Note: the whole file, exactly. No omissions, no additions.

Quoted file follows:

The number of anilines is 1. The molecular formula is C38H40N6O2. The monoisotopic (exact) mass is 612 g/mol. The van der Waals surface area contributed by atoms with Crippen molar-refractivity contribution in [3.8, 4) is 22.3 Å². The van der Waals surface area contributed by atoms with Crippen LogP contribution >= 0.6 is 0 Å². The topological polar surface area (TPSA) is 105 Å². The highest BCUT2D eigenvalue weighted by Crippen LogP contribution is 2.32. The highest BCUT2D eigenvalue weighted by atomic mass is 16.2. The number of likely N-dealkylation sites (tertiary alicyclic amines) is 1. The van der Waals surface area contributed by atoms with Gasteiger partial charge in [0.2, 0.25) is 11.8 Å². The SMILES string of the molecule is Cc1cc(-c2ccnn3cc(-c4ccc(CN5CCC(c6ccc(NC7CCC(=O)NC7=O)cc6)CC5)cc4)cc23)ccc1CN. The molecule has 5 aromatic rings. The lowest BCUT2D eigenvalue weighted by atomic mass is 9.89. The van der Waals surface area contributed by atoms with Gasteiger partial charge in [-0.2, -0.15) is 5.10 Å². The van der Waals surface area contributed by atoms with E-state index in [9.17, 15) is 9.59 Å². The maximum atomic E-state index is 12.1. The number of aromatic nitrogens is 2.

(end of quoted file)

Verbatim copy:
The number of anilines is 1. The molecular formula is C38H40N6O2. The monoisotopic (exact) mass is 612 g/mol. The van der Waals surface area contributed by atoms with Crippen molar-refractivity contribution in [3.8, 4) is 22.3 Å². The van der Waals surface area contributed by atoms with Crippen LogP contribution >= 0.6 is 0 Å². The topological polar surface area (TPSA) is 105 Å². The highest BCUT2D eigenvalue weighted by Crippen LogP contribution is 2.32. The highest BCUT2D eigenvalue weighted by atomic mass is 16.2. The number of likely N-dealkylation sites (tertiary alicyclic amines) is 1. The van der Waals surface area contributed by atoms with Gasteiger partial charge in [0.2, 0.25) is 11.8 Å². The SMILES string of the molecule is Cc1cc(-c2ccnn3cc(-c4ccc(CN5CCC(c6ccc(NC7CCC(=O)NC7=O)cc6)CC5)cc4)cc23)ccc1CN. The molecule has 5 aromatic rings. The lowest BCUT2D eigenvalue weighted by atomic mass is 9.89. The van der Waals surface area contributed by atoms with Gasteiger partial charge in [-0.2, -0.15) is 5.10 Å². The van der Waals surface area contributed by atoms with E-state index in [9.17, 15) is 9.59 Å². The maximum atomic E-state index is 12.1. The number of aromatic nitrogens is 2.